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If kyokushin bores you go with judo. But be aware it will take a while to get used to. Depending on the sambo school, itll either be basically judo with more focus on the ground, or almost MMA. Up to you whether you want an art that focuses mostly on throws, to combine with your boxing/kickboxing, or if you want a school that combines them with a focus on grappling. (Generalizations of styles, individual schools may vary)
 
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Brandon Miller

Brandon Miller

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If kyokushin bores you go with judo. But be aware it will take a while to get used to. Depending on the sambo school, itll either be basically judo with more focus on the ground, or almost MMA. Up to you whether you want an art that focuses mostly on throws, to combine with your boxing/kickboxing, or if you want a school that combines them with a focus on grappling. (Generalizations of styles, individual schools may vary)
Yeah I agree with what you just stated. The judo school is basically judo/wrestling/bjj combined. The Sambo school is a sport Sambo school but they do a little combat sambo as well from my understanding. It seems as sambo and freestyle judo are very similar. My only worry if I choose Sambo is that sambo schools aren’t everywhere so if I ended up moving I wouldn’t prob find a sambo place since only 8 to 10 sambo schools exist in the United States. One thing I like about the judo school is that they host freestyle judo tournaments.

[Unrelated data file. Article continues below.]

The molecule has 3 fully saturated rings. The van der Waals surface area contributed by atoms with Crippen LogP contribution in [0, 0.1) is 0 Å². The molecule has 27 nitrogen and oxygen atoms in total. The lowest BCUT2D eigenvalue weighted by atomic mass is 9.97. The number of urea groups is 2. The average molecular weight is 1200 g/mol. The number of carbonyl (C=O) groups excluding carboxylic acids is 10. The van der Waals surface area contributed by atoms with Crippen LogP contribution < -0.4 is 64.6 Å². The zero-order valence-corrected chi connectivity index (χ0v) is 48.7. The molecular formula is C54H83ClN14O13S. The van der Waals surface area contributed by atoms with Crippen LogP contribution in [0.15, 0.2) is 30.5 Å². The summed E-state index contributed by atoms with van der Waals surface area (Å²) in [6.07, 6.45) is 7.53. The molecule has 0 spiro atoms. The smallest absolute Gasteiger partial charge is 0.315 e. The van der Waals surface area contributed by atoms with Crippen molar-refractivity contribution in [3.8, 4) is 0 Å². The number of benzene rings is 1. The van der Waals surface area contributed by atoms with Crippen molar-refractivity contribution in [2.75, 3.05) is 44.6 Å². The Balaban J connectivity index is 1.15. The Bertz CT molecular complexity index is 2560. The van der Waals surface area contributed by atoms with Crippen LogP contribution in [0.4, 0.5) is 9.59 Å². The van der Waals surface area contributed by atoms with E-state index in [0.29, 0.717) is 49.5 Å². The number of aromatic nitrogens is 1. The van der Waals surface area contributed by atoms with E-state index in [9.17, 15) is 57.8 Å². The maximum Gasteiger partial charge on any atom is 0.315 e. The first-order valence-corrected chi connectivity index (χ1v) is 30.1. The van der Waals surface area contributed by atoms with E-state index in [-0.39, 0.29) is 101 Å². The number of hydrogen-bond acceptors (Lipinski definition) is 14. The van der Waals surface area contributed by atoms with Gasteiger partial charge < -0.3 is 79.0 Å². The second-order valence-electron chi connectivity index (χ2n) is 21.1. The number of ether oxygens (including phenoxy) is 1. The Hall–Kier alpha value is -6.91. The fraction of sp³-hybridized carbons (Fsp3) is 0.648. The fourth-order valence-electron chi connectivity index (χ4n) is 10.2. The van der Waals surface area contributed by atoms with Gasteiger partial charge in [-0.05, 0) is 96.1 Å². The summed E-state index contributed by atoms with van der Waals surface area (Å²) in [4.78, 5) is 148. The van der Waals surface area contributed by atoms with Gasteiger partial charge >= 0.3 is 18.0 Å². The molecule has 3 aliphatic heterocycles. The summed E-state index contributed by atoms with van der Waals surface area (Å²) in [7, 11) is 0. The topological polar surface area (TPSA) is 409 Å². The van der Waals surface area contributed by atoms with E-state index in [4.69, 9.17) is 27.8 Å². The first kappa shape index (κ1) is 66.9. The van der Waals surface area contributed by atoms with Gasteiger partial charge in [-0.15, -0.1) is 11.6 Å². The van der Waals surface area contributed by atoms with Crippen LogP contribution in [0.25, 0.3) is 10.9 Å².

drop bear

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Sambo should give most bang for buck. Depending if the school is good.
 

Tony Dismukes

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All other factors being equal, I'd go with the Sambo. Good Sambo schools are hard to find in the U.S., so you might as well take advantage of the opportunity while you have it. If you move later on to an area without Sambo, your experience will carry over well into Judo or BJJ.
 
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Cowboyery is always good. :p (i couldn't resit)

Yeah Sambo is pretty uncommon i have seen that myself. So if its something you want to do, do that first at least.
 

Yokozuna514

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Terrific response. The whole “ Go and try a free class at each” advice didn’t really help me. I like all three schools I’d train at all three if I could. My experience with kyokushin was it was a good workout but perhaps an art that is slow in progression might bore me. I like grappling because you learn effective techniques right away. I start next week so I have some decisions to make. I’m leaning towards freestyle judo. I see it as a damn near perfect grappling system for MMA with the freestyle judo competition rule set.